Stephenson v. Food Bank for New York City, 2008 NY Slip Op 52322U; 21 Misc. 3d 1132A; 875 N.Y.S.2d 824; 2008 N.Y. Misc. LEXIS 6704; 240 N.Y.L.J. 82Posted: March 28, 2011
Stephenson v. Food Bank for New York City, 2008 NY Slip Op 52322U; 21 Misc. 3d 1132A; 875 N.Y.S.2d 824; 2008 N.Y. Misc. LEXIS 6704; 240 N.Y.L.J. 82
Devone Stephenson, Plaintiff, against Food Bank for New York City, FOOD FOR Submission Date SURVIVAL and LAWYERS ATHLETIC LEAGUE, INC., Defendants.
CIVIL COURT OF THE CITY OF NEW YORK, NEW YORK COUNTY
2008 NY Slip Op 52322U; 21 Misc. 3d 1132A; 875 N.Y.S.2d 824; 2008 N.Y. Misc. LEXIS 6704; 240 N.Y.L.J. 82
October 16, 2008, Decided
NOTICE: THIS OPINION IS UNCORRECTED AND WILL NOT BE PUBLISHED IN THE PRINTED OFFICIAL REPORTS.
CORE TERMS: league, team, player, basketball, guy, referees, foul, roster, inactions, online, waiver form, assumption of risk, basketball games, big man, undersigned, own action, assault, fouled, times, summary judgment, cross claims, personal responsibility, participating, covenant, signer, law firm, affiliated organizations, trash-talking, supervision, disability
[**1132A] Release–Scope of Release.
COUNSEL: [***1] For Plaintiff: Leonard Silverman, Esq., New York NY.
For Lawyers Athletic League, Defendant: Lora H. Gleicher, Esq., Wade Clark Mulcahy, New York NY.
For Food Bank for New York City and Food for Survival, Defendants: Did not appear on the motion.
JUDGES: Paul G. Feinman, J.
OPINION BY: Paul G. Feinman
Paul G. Feinman, J.
Defendant Lawyers Athletic League, Inc. (the League), moves pursuant to CPLR 3212 for summary judgment in its favor. For the reasons which follow, the motion is granted and the complaint is dismissed as are any cross claims asserted against it.
Factual and Procedural Background
The League organizes and schedules basketball games for its member teams. One such team is organized by the law firm of Milberg Weiss Bershad Specthrie & Lerach 1 (the Milberg [*2] Weiss team).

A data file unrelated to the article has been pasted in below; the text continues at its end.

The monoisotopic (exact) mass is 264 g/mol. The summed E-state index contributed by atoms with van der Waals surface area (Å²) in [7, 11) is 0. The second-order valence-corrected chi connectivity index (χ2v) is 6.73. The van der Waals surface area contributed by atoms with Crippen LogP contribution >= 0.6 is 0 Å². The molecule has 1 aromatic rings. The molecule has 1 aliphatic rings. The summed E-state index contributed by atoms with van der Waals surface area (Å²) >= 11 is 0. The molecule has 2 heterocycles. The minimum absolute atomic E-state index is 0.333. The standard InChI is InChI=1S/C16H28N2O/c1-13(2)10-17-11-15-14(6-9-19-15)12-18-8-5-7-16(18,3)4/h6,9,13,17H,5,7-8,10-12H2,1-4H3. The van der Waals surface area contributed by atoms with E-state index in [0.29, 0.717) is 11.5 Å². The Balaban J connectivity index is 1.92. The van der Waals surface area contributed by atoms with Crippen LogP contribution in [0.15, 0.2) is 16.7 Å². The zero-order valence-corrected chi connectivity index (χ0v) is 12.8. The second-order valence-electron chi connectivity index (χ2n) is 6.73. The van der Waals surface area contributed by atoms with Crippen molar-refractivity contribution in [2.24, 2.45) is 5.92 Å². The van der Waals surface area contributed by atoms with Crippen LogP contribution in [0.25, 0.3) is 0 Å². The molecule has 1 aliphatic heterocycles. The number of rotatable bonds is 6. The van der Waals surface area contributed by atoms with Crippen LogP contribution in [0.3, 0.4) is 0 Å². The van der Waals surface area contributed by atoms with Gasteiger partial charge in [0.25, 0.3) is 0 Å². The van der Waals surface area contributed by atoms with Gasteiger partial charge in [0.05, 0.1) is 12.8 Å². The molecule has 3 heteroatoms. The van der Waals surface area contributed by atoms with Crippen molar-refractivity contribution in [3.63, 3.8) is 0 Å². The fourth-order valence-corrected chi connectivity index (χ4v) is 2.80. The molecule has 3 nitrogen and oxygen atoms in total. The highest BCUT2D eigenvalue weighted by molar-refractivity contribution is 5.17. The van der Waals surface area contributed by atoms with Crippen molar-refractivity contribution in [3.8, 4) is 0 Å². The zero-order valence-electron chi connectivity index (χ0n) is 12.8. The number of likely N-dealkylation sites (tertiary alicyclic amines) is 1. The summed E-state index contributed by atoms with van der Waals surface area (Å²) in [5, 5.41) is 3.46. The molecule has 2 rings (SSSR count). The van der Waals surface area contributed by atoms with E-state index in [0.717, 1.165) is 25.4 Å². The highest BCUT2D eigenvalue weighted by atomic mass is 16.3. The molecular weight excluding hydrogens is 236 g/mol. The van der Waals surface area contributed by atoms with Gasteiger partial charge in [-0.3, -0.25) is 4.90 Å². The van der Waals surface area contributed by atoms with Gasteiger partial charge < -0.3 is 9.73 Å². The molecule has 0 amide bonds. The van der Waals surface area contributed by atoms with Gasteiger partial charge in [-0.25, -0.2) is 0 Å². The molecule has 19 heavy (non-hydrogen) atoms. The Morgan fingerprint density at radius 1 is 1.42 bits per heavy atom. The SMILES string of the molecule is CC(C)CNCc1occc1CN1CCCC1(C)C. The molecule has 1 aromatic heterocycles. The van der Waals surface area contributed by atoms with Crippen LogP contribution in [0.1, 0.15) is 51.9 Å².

1 The law firm is now known as Milberg LLP.
Plaintiff Devone Stephenson alleges that on March 1, 2006 there was a basketball game between the Milberg Weiss team, of which he was a member, and a team organized by the Food Bank For New York City (the Food Bank team), that is part of the New York Corporate Athletic League (Corporate League). Stephenson had previously played Division I basketball on full scholarship in college, was 6’8″ tall [***2] and weighed 215 pounds. At Stephenson’s deposition he described the events that led up to the incident that resulted in this lawsuit as follows:
Really this whole [Food Bank] team was talking trash, and most of it was directed toward me because, one, I was the biggest guy on my team and, two, I was the best player, basically, on the court. But[,] I was trash-talking a little bit back and forth to, you know, some of the guys, maybe the guy the guy [who] was guarding me.
(Not. of Mot. Ex I, Stephenson EBT at p. 18, ll. 19 – 25). Stephenson contends that during the first half of the game, both he and his team captain, David Cohen, asked the referees to stop the other team from trash-talking and to “clean up the game,” however, the referees failed to do so.
The second half of the game, according to Stephenson, “was more [of] the same, a lot of trash-talk, a lot of taunting.” (Id. at p. 25, ll. 22 -24.) Stephenson explained,